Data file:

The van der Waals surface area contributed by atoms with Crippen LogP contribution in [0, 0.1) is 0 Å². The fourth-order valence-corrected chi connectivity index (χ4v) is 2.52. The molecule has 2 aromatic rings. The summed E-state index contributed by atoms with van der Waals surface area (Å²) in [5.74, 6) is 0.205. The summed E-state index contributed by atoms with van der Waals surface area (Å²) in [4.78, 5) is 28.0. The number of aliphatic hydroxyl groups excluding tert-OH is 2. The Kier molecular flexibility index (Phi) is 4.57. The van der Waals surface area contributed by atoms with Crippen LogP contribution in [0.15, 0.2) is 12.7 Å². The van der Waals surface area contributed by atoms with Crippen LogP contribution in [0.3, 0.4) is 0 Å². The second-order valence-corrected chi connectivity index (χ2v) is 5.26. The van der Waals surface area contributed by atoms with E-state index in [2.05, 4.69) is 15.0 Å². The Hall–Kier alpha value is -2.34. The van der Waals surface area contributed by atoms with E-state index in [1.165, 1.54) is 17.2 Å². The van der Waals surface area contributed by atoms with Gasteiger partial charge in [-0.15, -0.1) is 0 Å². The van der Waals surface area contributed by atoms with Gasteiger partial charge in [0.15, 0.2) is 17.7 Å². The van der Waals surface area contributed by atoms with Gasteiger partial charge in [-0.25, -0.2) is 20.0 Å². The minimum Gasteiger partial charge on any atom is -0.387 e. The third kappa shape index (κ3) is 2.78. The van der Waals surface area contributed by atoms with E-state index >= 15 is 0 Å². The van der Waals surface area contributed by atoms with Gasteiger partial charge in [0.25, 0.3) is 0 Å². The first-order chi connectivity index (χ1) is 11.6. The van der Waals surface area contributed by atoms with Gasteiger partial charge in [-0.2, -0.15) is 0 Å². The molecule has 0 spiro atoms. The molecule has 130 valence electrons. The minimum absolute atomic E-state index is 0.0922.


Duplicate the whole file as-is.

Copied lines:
The van der Waals surface area contributed by atoms with Crippen LogP contribution in [0, 0.1) is 0 Å². The fourth-order valence-corrected chi connectivity index (χ4v) is 2.52. The molecule has 2 aromatic rings. The summed E-state index contributed by atoms with van der Waals surface area (Å²) in [5.74, 6) is 0.205. The summed E-state index contributed by atoms with van der Waals surface area (Å²) in [4.78, 5) is 28.0. The number of aliphatic hydroxyl groups excluding tert-OH is 2. The Kier molecular flexibility index (Phi) is 4.57. The van der Waals surface area contributed by atoms with Crippen LogP contribution in [0.15, 0.2) is 12.7 Å². The van der Waals surface area contributed by atoms with Crippen LogP contribution in [0.3, 0.4) is 0 Å². The second-order valence-corrected chi connectivity index (χ2v) is 5.26. The van der Waals surface area contributed by atoms with E-state index in [2.05, 4.69) is 15.0 Å². The Hall–Kier alpha value is -2.34. The van der Waals surface area contributed by atoms with E-state index in [1.165, 1.54) is 17.2 Å². The van der Waals surface area contributed by atoms with Gasteiger partial charge in [-0.15, -0.1) is 0 Å². The van der Waals surface area contributed by atoms with Gasteiger partial charge in [0.15, 0.2) is 17.7 Å². The van der Waals surface area contributed by atoms with Gasteiger partial charge in [-0.25, -0.2) is 20.0 Å². The minimum Gasteiger partial charge on any atom is -0.387 e. The third kappa shape index (κ3) is 2.78. The van der Waals surface area contributed by atoms with E-state index >= 15 is 0 Å². The van der Waals surface area contributed by atoms with Gasteiger partial charge in [0.25, 0.3) is 0 Å². The first-order chi connectivity index (χ1) is 11.6. The van der Waals surface area contributed by atoms with Gasteiger partial charge in [-0.2, -0.15) is 0 Å². The molecule has 0 spiro atoms. The molecule has 130 valence electrons. The minimum absolute atomic E-state index is 0.0922.